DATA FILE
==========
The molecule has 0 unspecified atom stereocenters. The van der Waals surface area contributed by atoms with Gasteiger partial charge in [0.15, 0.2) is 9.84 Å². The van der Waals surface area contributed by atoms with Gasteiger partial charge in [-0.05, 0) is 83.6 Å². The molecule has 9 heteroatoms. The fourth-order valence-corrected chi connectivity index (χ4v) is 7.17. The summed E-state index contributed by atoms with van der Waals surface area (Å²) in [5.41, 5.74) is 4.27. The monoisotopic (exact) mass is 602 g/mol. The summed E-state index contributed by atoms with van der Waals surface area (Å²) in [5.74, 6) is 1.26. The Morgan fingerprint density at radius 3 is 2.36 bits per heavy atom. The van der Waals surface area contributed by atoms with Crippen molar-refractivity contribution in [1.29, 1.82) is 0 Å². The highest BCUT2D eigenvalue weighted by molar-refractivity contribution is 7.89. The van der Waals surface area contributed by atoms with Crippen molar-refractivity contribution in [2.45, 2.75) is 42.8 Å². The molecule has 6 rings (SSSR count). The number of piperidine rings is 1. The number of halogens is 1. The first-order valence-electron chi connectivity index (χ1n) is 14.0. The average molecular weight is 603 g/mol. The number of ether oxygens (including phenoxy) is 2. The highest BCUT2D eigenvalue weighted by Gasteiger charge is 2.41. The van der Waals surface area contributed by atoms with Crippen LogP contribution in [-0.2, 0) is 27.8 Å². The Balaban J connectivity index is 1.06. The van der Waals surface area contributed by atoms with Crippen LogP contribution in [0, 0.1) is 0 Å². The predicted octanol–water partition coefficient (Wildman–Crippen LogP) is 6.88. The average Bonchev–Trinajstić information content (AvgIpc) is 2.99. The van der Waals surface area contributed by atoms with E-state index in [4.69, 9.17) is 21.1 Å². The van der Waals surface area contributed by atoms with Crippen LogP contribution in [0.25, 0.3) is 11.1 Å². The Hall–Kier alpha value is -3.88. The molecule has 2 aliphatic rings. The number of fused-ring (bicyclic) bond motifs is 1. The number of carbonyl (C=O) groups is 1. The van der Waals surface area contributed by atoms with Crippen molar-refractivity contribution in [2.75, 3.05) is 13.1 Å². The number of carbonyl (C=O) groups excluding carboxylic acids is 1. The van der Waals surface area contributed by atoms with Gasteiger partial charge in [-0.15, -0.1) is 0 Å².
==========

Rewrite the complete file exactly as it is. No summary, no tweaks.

The molecule has 0 unspecified atom stereocenters. The van der Waals surface area contributed by atoms with Gasteiger partial charge in [0.15, 0.2) is 9.84 Å². The van der Waals surface area contributed by atoms with Gasteiger partial charge in [-0.05, 0) is 83.6 Å². The molecule has 9 heteroatoms. The fourth-order valence-corrected chi connectivity index (χ4v) is 7.17. The summed E-state index contributed by atoms with van der Waals surface area (Å²) in [5.41, 5.74) is 4.27. The monoisotopic (exact) mass is 602 g/mol. The summed E-state index contributed by atoms with van der Waals surface area (Å²) in [5.74, 6) is 1.26. The Morgan fingerprint density at radius 3 is 2.36 bits per heavy atom. The van der Waals surface area contributed by atoms with Crippen molar-refractivity contribution in [1.29, 1.82) is 0 Å². The highest BCUT2D eigenvalue weighted by molar-refractivity contribution is 7.89. The van der Waals surface area contributed by atoms with Crippen molar-refractivity contribution in [2.45, 2.75) is 42.8 Å². The molecule has 6 rings (SSSR count). The number of piperidine rings is 1. The number of halogens is 1. The first-order valence-electron chi connectivity index (χ1n) is 14.0. The average molecular weight is 603 g/mol. The number of ether oxygens (including phenoxy) is 2. The highest BCUT2D eigenvalue weighted by Gasteiger charge is 2.41. The van der Waals surface area contributed by atoms with Crippen LogP contribution in [-0.2, 0) is 27.8 Å². The Balaban J connectivity index is 1.06. The van der Waals surface area contributed by atoms with Crippen LogP contribution in [0, 0.1) is 0 Å². The predicted octanol–water partition coefficient (Wildman–Crippen LogP) is 6.88. The average Bonchev–Trinajstić information content (AvgIpc) is 2.99. The van der Waals surface area contributed by atoms with E-state index in [4.69, 9.17) is 21.1 Å². The van der Waals surface area contributed by atoms with Crippen LogP contribution in [0.25, 0.3) is 11.1 Å². The Hall–Kier alpha value is -3.88. The molecule has 2 aliphatic rings. The number of fused-ring (bicyclic) bond motifs is 1. The number of carbonyl (C=O) groups is 1. The van der Waals surface area contributed by atoms with Crippen molar-refractivity contribution in [2.75, 3.05) is 13.1 Å². The number of carbonyl (C=O) groups excluding carboxylic acids is 1. The van der Waals surface area contributed by atoms with Gasteiger partial charge in [-0.15, -0.1) is 0 Å².